Ohinemuri Regional History Journal 7, May 1967


About 1893 Robert Henry Watt heard of a promising enterprise in a distant outpost. Leaving his wife and eight children at their home in Ellerslie he and a partner went by boat from Auckland to Whangamata where they took over the general store and the farm attached to it. Mining, bush felling and gum digging were being carried on in the area and prospects appeared to be good. Within three years the Watt family was once more a united one and for another seventeen years ran a successful business before selling it to Mr Goodfellow.

At one period over 300 men were working at the "Wentworth Mine" which was about 7 miles away, the "Luck at Last" being 12 miles distant and the "Wharekeraupunga" [Wharekirauponga – E] about 10 miles. The Store supplied many of the needs of the Miners, and of the Kauri Timber workers, who were employed by the Leyland O'Brien Coy. Logs were brought out of the bush by flooded streams, into the Otahu and Wharekawa harbours where they were made into rafts and towed to Auckland. The Kauri Gum industry was also a thriving one in which local Maoris participated and the store bought and consigned many tons of this commodity. Provisions for the Miners, Bushmen and Gumdiggers were carried on pack horses, a load for each horse being about 2 cwt. Mail arrived once a week, carried by pack horse from Omahu. Roads, of course were non-existent, and even riding tracks were rough - 22 miles to Waihi or to Hikutaia, whence people could eventually get to Auckland by train.

Shipping was very important to the isolated community, and some of the Northern Steamships Coy's boats were Chelmsford, Waitangi, Waipu, Waiotahi, Ngatawhia, Aupouri, Apanui and Daphne. The Tara Nova (paddle boat) called every Tuesday. The steamers used to arrive a little after high water, anchor in the channel till about half tide and then run aground just about where the wharf is now. It was not an uncommon sight to see a horse drawn punt being loaded and towed through the water for a considerable distance. When crossing the channel it was necessary for the horse to swim.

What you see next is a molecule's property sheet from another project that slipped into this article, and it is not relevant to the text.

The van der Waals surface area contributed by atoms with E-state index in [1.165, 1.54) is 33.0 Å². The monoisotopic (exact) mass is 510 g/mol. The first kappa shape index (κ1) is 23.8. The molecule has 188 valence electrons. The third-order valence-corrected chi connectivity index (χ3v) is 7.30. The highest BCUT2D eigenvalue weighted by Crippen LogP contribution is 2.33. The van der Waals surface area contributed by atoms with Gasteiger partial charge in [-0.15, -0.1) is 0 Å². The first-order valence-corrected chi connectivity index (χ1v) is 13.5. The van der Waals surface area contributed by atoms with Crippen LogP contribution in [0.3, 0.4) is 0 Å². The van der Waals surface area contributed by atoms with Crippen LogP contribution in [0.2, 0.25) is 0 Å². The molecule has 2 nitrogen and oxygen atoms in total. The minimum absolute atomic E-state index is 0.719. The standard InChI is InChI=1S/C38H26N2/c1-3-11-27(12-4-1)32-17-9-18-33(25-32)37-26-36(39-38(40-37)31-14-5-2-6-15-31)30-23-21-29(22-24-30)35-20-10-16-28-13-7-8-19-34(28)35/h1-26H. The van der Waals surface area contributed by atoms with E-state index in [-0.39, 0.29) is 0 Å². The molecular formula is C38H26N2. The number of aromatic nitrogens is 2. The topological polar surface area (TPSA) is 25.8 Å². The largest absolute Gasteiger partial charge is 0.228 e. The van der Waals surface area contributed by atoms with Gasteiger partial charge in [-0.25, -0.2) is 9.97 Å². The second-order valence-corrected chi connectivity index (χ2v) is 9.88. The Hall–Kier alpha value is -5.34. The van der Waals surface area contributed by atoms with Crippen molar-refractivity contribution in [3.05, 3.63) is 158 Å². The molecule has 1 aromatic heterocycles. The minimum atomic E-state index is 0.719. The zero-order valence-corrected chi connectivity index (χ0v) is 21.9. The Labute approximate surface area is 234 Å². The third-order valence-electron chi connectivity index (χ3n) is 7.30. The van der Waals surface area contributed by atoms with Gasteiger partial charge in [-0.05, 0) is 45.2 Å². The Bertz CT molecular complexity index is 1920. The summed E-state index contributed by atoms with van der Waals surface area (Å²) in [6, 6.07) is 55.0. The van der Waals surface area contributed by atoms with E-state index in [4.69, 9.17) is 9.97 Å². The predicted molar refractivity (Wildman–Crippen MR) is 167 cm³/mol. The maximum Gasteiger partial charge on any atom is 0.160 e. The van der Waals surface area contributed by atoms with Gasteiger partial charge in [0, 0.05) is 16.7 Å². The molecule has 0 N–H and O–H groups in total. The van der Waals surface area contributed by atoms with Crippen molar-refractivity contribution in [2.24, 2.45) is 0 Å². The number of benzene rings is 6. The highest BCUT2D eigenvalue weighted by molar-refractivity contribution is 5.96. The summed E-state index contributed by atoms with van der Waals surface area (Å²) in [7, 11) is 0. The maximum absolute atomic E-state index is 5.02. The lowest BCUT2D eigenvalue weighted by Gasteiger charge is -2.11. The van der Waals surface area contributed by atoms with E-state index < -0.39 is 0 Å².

The cargo that could not be taken away by punts and pontoons was carried by the sailors and put in the goods shed. Goods, including gum, were loaded into rope slings and transferred from punts to the boats. As the tide came in the boats would float off and ride on the anchor till nearly high tide when they would leave.

Most of the mining machinery was brought by scows which used to go aground at high water at the top of the harbour (where the Forestry Office is now [but is no longer – E]). Sledges were brought alongside when the tide went out and the machinery was lifted on to them by winch. They were then drawn by heavy draught horses owned by Mr Hamilton of Paeroa. The rest of the cargo was stacked on the bank above high water mark.

Note: Later the store the family had owned for so many years was burned down and the farm reverted to the Watt family. Mr Harry Watt, the eldest son of R.H. Watt, married Isobel Patton in 1913, and on his wedding day became licensee of the Whangamata Hotel which was then situated at the northern end of the harbour.

(Mrs J. Shaw of Paeroa built the present Hotel). Mr Watt died 4 years ago, and after being 50 years at Whangamata where she was greatly loved, his widow now lives in Paeroa in order to be near her daughter, Mrs June Welch.

Mr Jack Watt, the youngest of the original family married Catherine Patterson at Komata Reefs, and later they farmed at Waitawheta, but now live in Waihi. Their two sons Trevor and Roy are in business in Paeroa. (Ed)).